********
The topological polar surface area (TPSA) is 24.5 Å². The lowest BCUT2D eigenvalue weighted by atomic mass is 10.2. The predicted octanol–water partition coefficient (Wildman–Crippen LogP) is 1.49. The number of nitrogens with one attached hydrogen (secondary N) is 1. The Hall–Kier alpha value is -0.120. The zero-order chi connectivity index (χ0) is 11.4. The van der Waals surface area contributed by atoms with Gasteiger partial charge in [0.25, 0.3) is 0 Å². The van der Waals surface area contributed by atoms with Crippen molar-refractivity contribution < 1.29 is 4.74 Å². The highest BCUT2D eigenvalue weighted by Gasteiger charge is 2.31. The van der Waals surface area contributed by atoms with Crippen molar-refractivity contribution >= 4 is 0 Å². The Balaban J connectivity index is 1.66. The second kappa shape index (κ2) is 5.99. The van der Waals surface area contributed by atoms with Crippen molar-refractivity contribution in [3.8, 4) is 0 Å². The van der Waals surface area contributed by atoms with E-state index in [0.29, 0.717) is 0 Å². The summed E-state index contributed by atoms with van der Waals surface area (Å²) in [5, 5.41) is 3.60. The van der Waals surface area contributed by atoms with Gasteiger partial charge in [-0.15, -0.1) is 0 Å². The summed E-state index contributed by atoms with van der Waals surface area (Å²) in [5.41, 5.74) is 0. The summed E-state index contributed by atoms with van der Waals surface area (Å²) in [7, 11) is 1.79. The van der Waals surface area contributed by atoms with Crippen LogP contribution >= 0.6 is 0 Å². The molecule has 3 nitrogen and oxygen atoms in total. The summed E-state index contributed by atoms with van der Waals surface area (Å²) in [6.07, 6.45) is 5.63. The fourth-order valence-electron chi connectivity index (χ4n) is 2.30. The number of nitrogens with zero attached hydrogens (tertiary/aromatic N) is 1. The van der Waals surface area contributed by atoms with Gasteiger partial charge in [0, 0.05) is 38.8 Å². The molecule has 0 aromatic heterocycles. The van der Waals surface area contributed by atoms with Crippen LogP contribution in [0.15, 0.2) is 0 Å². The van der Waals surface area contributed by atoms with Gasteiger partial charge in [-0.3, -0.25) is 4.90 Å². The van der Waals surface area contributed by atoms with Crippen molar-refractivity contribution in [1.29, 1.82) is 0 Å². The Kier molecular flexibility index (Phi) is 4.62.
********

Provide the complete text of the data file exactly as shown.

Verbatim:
The topological polar surface area (TPSA) is 24.5 Å². The lowest BCUT2D eigenvalue weighted by atomic mass is 10.2. The predicted octanol–water partition coefficient (Wildman–Crippen LogP) is 1.49. The number of nitrogens with one attached hydrogen (secondary N) is 1. The Hall–Kier alpha value is -0.120. The zero-order chi connectivity index (χ0) is 11.4. The van der Waals surface area contributed by atoms with Gasteiger partial charge in [0.25, 0.3) is 0 Å². The van der Waals surface area contributed by atoms with Crippen molar-refractivity contribution < 1.29 is 4.74 Å². The highest BCUT2D eigenvalue weighted by Gasteiger charge is 2.31. The van der Waals surface area contributed by atoms with Crippen molar-refractivity contribution >= 4 is 0 Å². The Balaban J connectivity index is 1.66. The second kappa shape index (κ2) is 5.99. The van der Waals surface area contributed by atoms with Crippen molar-refractivity contribution in [3.8, 4) is 0 Å². The van der Waals surface area contributed by atoms with E-state index in [0.29, 0.717) is 0 Å². The summed E-state index contributed by atoms with van der Waals surface area (Å²) in [5, 5.41) is 3.60. The van der Waals surface area contributed by atoms with Gasteiger partial charge in [-0.15, -0.1) is 0 Å². The summed E-state index contributed by atoms with van der Waals surface area (Å²) in [5.41, 5.74) is 0. The summed E-state index contributed by atoms with van der Waals surface area (Å²) in [7, 11) is 1.79. The van der Waals surface area contributed by atoms with Crippen LogP contribution >= 0.6 is 0 Å². The molecule has 3 nitrogen and oxygen atoms in total. The summed E-state index contributed by atoms with van der Waals surface area (Å²) in [6.07, 6.45) is 5.63. The fourth-order valence-electron chi connectivity index (χ4n) is 2.30. The number of nitrogens with zero attached hydrogens (tertiary/aromatic N) is 1. The van der Waals surface area contributed by atoms with Gasteiger partial charge in [0, 0.05) is 38.8 Å². The molecule has 0 aromatic heterocycles. The van der Waals surface area contributed by atoms with Crippen LogP contribution in [0.15, 0.2) is 0 Å². The van der Waals surface area contributed by atoms with Gasteiger partial charge in [-0.3, -0.25) is 4.90 Å². The van der Waals surface area contributed by atoms with Crippen molar-refractivity contribution in [1.29, 1.82) is 0 Å². The Kier molecular flexibility index (Phi) is 4.62.